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7 Ways To Wake Up Feeling Energised On A Monday Morning

...and throughout the week

Do you ever wake up on a Monday morning feeling groggy, tired, uninspired, or under-energized? Does this have a knock on effect on the rest of your week, where you never really catch up until the weekend when it all starts again? Well, the good news is you’re not alone. Many, many people wake up on a Monday morning feeling under-energized, and that’s something I’m going to try and help you with. The good news is there are many things that you can do about this. Here are my seven ways to feel more energised on a Monday morning.

  1. Eat dinner three to four hours before going to bed. This actually starts Sunday night, and would apply for any evening of your week, as well. The renowned nutritionist, Alessandro Ferretti, in the podcast that I recorded with him last year, said that studies have shown that the best length of time is between three and four hours between eating and getting to bed for optimal sleep, so it doesn’t interrupt your circadian rhythm.
  2. Make sure you’re getting enough sleep. It might sound obvious, but we’ve come to accept that the new normal might be getting six to seven hours sleep, and the majority of us need longer than that. This will depend on your genetic predisposition, and there is a very tiny minority of us that can do with maybe four or five hours sleep. A few famous politicians, like Margaret Thatcher, for example, was potentially one of those people. However, most of us need a good seven or eight hours or sometimes even more, so understand what amount of sleep really works for you. If you’re an eight-hour person, then you need to adjust your bedtime to take that into account.
  3. Start moving as soon as you wake up. In order to kickstart our circadian rhythms and get our bodies geared up for the day, we need to move. Optimal movement would be a gentle walk, maybe some yoga, and this need only be a few minutes; it could also be walking the dog or just bouncing or walking around the house, but get moving and get some energy flowing.
  4. Heartfulness. This involves saying something nice to your partner or your kids or your animals or looking in the mirror and saying something nice and warm and loving to yourself. Start the day with a positive tone. Change your physiology by doing something that comes from the heart, and you’ll be amazed at what a difference it can make to how you feel, even about the day ahead.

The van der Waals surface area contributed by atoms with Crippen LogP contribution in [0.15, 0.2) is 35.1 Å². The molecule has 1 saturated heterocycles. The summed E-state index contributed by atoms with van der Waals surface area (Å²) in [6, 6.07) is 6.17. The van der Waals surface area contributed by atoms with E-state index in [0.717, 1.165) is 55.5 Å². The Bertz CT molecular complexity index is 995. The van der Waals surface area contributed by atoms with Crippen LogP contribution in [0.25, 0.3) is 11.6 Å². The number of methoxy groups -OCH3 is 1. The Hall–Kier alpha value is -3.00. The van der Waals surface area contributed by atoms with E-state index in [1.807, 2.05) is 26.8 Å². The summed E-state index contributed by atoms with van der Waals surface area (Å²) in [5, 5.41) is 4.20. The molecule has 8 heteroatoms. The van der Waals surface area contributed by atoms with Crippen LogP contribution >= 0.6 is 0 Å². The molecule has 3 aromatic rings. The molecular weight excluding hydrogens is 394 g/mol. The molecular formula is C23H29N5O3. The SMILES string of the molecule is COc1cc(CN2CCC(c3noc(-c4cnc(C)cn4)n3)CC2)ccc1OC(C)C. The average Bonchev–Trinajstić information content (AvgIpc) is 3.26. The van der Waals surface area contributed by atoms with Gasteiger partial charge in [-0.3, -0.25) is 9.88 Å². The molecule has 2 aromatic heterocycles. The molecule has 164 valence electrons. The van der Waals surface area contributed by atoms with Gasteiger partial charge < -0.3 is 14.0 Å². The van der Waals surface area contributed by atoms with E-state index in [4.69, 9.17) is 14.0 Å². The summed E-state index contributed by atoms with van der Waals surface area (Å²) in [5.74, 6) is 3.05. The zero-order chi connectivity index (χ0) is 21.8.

5. Get natural light into the eyes as soon as possible. Curtains go up, blinds lifted. Get natural light, even if it’s not sunny, onto the eyes and onto your skin as early as you possibly can. Once you’re up, get in front of the sun or in front of natural light.
  6. Introducing more heartfulness into the week. What I mean by this is, quite often, we have a week that’s controlled by somebody else. It’s controlled by our employer, by our clients, by our team, and we can feel quite claustrophobic in that environment. Put something in your week that’s for you. It might just be five or ten minutes. Maybe it’s meditation. Maybe it’s reading. Maybe it’s walking the dog, reading a magazine. Whatever it might be, do something, an exercise class, get something in the diary that is for you, and that will help change your perspective on the week ahead and help you feel more energised about it.
  7. Governing your circadian rhythm and making sure you don’t have what’s called a sleep hangover on Monday, also called a social hangover. This refers to the fact that many of us get up to an alarm clock Monday through to Friday, but at the weekends, we sleep in, and the consequence on Sunday nights, we can’t sleep at our usual time because we’ve had a lie-in that morning. So have a consistent wake time throughout the week to avoid that sleep hangover on a Monday morning.

What’s your Health IQ?

If you’re reading this, you’re are probably in a reasonably senior position, running your own business or have a busy life running the home and juggling other responsibilities. Either way, you’re busy. The convergent pressures of work and family life have probably meant that the time you did have to spend on health and fitness has disappeared. Why not talk to us and see how we can help.

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Leanne Spencer is an entrepreneur, coach, TEDx Speaker, author of Remove the Guesswork, and founder of Bodyshot Performance Limited. Bodyshot is a health and fitness consultancy that helps busy professionals get more energy by removing the guesswork around their health, fitness and nutrition. Visit www.bodyshotperformance.com or email [email protected] to register your interest in our services and connect with us on Facebook, Instagram and Twitter.

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